Data protectioni Requirements for registration
The Privacy Law 5741-1981 (the Privacy Law) regulates the matter of databases and their registration. The Privacy Law defines a database as 'a collection of data, maintained by magnetic or optical means and intended for computer processing'.
Data is defined under the Privacy Law as 'information about an individual's personality, personal status, intimate affairs, health condition, financial condition, professional qualifications, opinions or beliefs'.
Under the Privacy Law, it is necessary to register a database if, inter alia, it:
- contains information on more than 10,000 individuals;
- contains sensitive information (see subsection iii);
- contains information about persons that was not provided by them, on their behalf or with their consent; or
- is used for direct mailing.
Human resource databases in workplaces are generally considered to include sensitive information and, consequently, should be registered according to the Privacy Law. In addition, no person may use the information in a registered database except for the purposes for which it was established.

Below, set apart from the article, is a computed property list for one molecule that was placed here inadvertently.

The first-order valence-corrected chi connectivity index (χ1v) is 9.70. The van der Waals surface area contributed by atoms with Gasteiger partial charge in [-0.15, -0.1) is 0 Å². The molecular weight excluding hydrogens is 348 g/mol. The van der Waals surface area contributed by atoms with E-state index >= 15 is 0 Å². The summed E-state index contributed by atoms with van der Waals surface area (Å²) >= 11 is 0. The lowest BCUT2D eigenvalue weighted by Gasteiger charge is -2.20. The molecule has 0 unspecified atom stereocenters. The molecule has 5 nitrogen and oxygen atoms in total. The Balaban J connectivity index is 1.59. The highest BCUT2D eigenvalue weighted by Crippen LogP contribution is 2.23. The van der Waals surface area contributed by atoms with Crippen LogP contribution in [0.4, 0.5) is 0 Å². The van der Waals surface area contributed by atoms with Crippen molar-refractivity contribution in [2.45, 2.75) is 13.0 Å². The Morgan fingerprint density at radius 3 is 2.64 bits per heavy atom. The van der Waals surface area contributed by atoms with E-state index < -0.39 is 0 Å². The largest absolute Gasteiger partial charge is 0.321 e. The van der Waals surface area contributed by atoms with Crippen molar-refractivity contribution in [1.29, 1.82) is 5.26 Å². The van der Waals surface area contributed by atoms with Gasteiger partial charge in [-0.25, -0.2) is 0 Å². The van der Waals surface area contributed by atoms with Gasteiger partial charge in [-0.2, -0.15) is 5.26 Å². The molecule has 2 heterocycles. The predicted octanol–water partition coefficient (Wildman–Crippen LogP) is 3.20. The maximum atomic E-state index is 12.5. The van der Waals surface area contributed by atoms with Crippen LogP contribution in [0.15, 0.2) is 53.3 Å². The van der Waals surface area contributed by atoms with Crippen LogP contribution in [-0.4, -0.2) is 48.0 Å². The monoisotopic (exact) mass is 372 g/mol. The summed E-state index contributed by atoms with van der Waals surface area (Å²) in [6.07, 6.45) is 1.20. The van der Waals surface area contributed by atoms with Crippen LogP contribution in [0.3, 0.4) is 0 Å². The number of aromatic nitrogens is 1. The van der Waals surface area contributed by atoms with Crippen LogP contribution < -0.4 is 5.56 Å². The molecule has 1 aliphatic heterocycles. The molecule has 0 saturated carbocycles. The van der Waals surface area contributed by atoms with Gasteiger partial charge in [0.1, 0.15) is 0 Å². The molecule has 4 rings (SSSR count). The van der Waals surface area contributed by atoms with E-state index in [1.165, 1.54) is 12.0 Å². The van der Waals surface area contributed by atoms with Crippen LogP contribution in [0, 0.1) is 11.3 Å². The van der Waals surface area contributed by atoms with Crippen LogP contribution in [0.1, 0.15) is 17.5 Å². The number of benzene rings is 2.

Under the Privacy Law, the owner of a database, the holder of a database and the manager of a database are each individually responsible for the protection of the data in the database. The Privacy Law defines data protection as protection of the integrity of the data, or protection of the data against exposure, use or copying, all when done without due permission. It is customary to limit access to a database to individuals who have reasonable needs to use the information included in the database. On 8 May 2018, the Protection of Privacy Regulations (Data Security) 5777-2017 came into force. These Regulations establish a broad and comprehensive arrangement regarding the physical and logical protection of databases and their management.ii Cross-border data transfers
The export of data outside Israel from a database within Israel is regulated by the Protection of Privacy Regulations (Transfer of Information to a Database Outside the State Borders) 5761-2001. The regulations prohibit the transfer of data from a database in Israel to a database located abroad, unless the receiving country ensures a level of protection of data that is not lower than the protection provided for under Israeli law.
In addition, the regulations lay down conditions that enable the transfer of data from a database in Israel to a database abroad, even when the overseas law provides a level of protection that falls below that which is provided under Israeli law. The conditions include, for example, obtaining the individual's consent to the transfer of the data and that the data is transferred to someone who has agreed to fulfil the conditions laid down in Israel.